Pramodh Menon, Senior Vice President, Commercial, Cisco India & SAARC
As SMBs in India increasingly adopt IT, ignoring network security might be a huge risk
Technology has become the heart of the new economic era. It is impossible to operate, let alone grow a business in the 21st century without utilizing technology. Regardless of the business, technology is an inevitable investment. But unlike large enterprises, Small and Medium businesses (SMBs) with limited IT expertise look at technology for survival. The critical nature of data and communications in today's SMB business environment must be secure. Establishing a secure network foundation will enable protection of the authenticity and integrity of data on the network.
According to a recent AMI Partners report, Small and Medium businesses in India (with up to 999 employees) are on track to spend over $161 million on IT security solutions this year, up a whopping 41% over last year. Most of these businesses have experienced malware attacks and hard drive failures over the past 12 months, emphasizing the need for better network security.
But the SMB community has its limitations. They want solutions that are effective but inexpensive, and are sometimes reluctant or unable to invest significant amounts of capital in IT infrastructure and security solutions. Widely reported security threats, vulnerabilities and hacks cost businesses millions of dollars, even putting them out of business for good-have hit home. So today, while SMBs might have to be conservative with their IT a budget, good security is a recognized need. Their challenge is to integrate security into their infrastructure with their limited budgets.
SMBs are often characterized as late adopters of IT and so they typically avoid experimenting with unproven, leading edge solutions. But once technology is proven and the price has declined to the point where it is affordable for a smaller company, SMBs invest in solutions like their larger counter parts. Considering that most SMBs don't have the resources to apply complex network security, a comprehensive pre-packaged security solution works the best.
The Internet has given SMBs a necessary boost to reach out to all their customers. It has also been responsible for enormous growth in digital information that was previously stored on paper-based records or computer systems that were not connected to the Internet.
Unfortunately, these advantages allow business-critical applications and data to be accessible on the Web, resulting in security drawbacks. It is vital that SMBs understand these drawbacks in order to ensure continued safety and reliability in the use of the Internet as a business tool. Network security issues that SMBs should be educated about and prepared for include terms that are now common for businesses of all sizes. These include:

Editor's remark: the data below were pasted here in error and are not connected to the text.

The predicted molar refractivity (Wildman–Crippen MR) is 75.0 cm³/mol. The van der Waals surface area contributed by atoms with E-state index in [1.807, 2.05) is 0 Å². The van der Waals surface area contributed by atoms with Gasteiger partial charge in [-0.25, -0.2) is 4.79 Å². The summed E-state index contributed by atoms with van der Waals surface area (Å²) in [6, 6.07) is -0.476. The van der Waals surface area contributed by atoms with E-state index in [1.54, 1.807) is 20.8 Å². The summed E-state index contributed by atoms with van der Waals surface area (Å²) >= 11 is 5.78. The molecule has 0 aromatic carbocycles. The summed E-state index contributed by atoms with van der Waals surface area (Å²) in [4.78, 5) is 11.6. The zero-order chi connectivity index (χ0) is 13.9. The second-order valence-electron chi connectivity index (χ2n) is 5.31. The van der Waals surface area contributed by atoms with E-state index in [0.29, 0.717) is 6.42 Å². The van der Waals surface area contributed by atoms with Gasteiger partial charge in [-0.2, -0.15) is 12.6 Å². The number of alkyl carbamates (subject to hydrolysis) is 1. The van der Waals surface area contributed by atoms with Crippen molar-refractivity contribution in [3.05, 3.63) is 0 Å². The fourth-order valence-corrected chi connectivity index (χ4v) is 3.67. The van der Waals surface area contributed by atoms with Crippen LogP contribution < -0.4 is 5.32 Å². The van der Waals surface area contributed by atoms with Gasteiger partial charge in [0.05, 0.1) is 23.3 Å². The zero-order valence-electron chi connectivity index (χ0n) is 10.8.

These terms are now understood by an increasing number of business people without IT expertise, which is a clear indicator that SMBs are beginning to realize that securing their business is necessary and cannot be ignored. The size and nature of business makes no difference because most security threats are completely blind to any distinctions. The common assumption that SMBs are too small to be targeted by an attack is simply not true in today's environment.
Some forward-thinking businesses have moved beyond email and instant messaging (IM) as the primary communication tools that leverage the network, to implementing Voice over Internet Protocol (VoIP) technologies to transport voice communications over networks and enable the use of unified communications platforms. As a result, email, IM, voice mail, telephone calls, call forwarding, and presence indicators can be combined to simplify communication with employees, partners, and customers regardless of location.
As SMB networks grow in complexity and look for vertical specific solutions, vendors are offering various solutions, which promises to tackle all the threats. New-age SMBs no longer view security as a single product or solution, but as an in-depth system that must be integrated throughout the network. The best way to manage network security is through a systematic, architectural approach that addresses the entire network lifecycle and is built upon a standard infrastructure. A major trend observed recently is the emergence of a Self-Defending Network for SMBs where security is integrated everywhere and with a lifecycle services approach, enterprises can design, implement, operate and optimize network platforms that defend critical business processes against attack and disruption, protect privacy, and support policy and regulatory compliance controls.
Securing an SMB network in a globally interconnected marketplace is not easy. However, is a challenge that can be met and successfully conquered with commitment and understanding the stakes of the business. Security is about business survival and only the SMBs that implement a layered security strategy will protect business revenues and the brand, while cementing customer loyalty. The choice is simple and SMBs that want to survive can no longer wait to secure their businesses.